Didn’t really twist the words… but I can see how it could be construed that way. Just mentioned that people were afraid to speak up. Also, it was mentioned by other devs that they are afraid to speak up on behalf of #GamerGate because they don’t want to get blacklisted by SJWs. Not sure how true that is, but Klepik’s tweet seems to hint at that.

        Not sure how the anonymous Xbox guy’s 4chan post is relevant.

        Because he’s not afraid of gamers, he’s afraid of SJWs. He’s saying that he supports #GamerGate but can’t reveal his identity. Doesn’t sound like someone afraid of gamers, sounds like someone afraid of crazies on the other side.

      • m

        Again, not sure how that relates to Klepek, as he’s clearly not on that side. His stated opinion is “we can’t talk about anything brought up by these people, because it’d be capitulating to the people harassing Zoe&friends” (paraphrase).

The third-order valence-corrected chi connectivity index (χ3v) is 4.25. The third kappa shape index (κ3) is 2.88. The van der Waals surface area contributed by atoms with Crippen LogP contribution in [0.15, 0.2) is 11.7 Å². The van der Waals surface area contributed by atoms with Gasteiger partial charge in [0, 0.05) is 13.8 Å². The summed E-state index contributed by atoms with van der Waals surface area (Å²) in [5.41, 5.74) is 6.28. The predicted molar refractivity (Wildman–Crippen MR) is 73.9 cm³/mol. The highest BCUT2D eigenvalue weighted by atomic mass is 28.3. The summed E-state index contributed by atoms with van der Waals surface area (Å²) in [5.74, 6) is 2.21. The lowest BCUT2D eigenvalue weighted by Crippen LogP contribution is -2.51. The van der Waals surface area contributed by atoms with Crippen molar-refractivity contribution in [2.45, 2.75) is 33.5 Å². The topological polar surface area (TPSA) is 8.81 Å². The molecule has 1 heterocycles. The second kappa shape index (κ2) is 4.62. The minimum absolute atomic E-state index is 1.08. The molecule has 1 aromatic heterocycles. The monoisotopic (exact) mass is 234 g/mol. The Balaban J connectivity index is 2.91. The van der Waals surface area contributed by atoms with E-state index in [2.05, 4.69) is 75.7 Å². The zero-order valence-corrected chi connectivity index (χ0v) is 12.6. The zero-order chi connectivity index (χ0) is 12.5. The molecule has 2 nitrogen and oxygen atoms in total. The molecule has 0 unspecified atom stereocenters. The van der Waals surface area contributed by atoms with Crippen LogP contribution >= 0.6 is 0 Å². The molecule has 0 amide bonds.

He thinks it doesn’t matter what points are brought up now, because it’s more important to focus on the harassment and how bad gamers are. And he’s not coy about stating it.
        So, I can only assume you’re purposefully twisting his words, because you don’t come off as stupid enough to have honestly mistaken his intentions.

      • Billy

        Again, not sure how that relates to Klepek, as he’s clearly not on that side.

        Doesn’t matter what side he’s on, he’s just reiterating what other devs have said. I’ll slow it down for you… real slow… real, real slow.

        Check the tweets: